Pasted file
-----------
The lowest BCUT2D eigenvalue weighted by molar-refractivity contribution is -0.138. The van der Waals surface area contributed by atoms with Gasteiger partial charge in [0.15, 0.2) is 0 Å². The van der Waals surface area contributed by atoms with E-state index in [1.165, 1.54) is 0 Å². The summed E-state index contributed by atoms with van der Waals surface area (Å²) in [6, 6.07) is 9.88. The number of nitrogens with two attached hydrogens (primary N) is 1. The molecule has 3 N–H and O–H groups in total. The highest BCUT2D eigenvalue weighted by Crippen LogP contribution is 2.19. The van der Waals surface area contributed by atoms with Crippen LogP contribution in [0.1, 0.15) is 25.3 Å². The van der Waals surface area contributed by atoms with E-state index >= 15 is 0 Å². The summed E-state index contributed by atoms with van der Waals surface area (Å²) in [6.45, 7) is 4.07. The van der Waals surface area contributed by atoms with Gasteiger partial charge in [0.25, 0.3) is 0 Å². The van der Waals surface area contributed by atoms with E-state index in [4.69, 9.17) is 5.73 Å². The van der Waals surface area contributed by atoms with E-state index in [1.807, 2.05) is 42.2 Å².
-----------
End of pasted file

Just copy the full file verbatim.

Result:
The lowest BCUT2D eigenvalue weighted by molar-refractivity contribution is -0.138. The van der Waals surface area contributed by atoms with Gasteiger partial charge in [0.15, 0.2) is 0 Å². The van der Waals surface area contributed by atoms with E-state index in [1.165, 1.54) is 0 Å². The summed E-state index contributed by atoms with van der Waals surface area (Å²) in [6, 6.07) is 9.88. The number of nitrogens with two attached hydrogens (primary N) is 1. The molecule has 3 N–H and O–H groups in total. The highest BCUT2D eigenvalue weighted by Crippen LogP contribution is 2.19. The van der Waals surface area contributed by atoms with Crippen LogP contribution in [0.1, 0.15) is 25.3 Å². The van der Waals surface area contributed by atoms with E-state index >= 15 is 0 Å². The summed E-state index contributed by atoms with van der Waals surface area (Å²) in [6.45, 7) is 4.07. The van der Waals surface area contributed by atoms with Gasteiger partial charge in [0.25, 0.3) is 0 Å². The van der Waals surface area contributed by atoms with E-state index in [4.69, 9.17) is 5.73 Å². The van der Waals surface area contributed by atoms with E-state index in [1.807, 2.05) is 42.2 Å².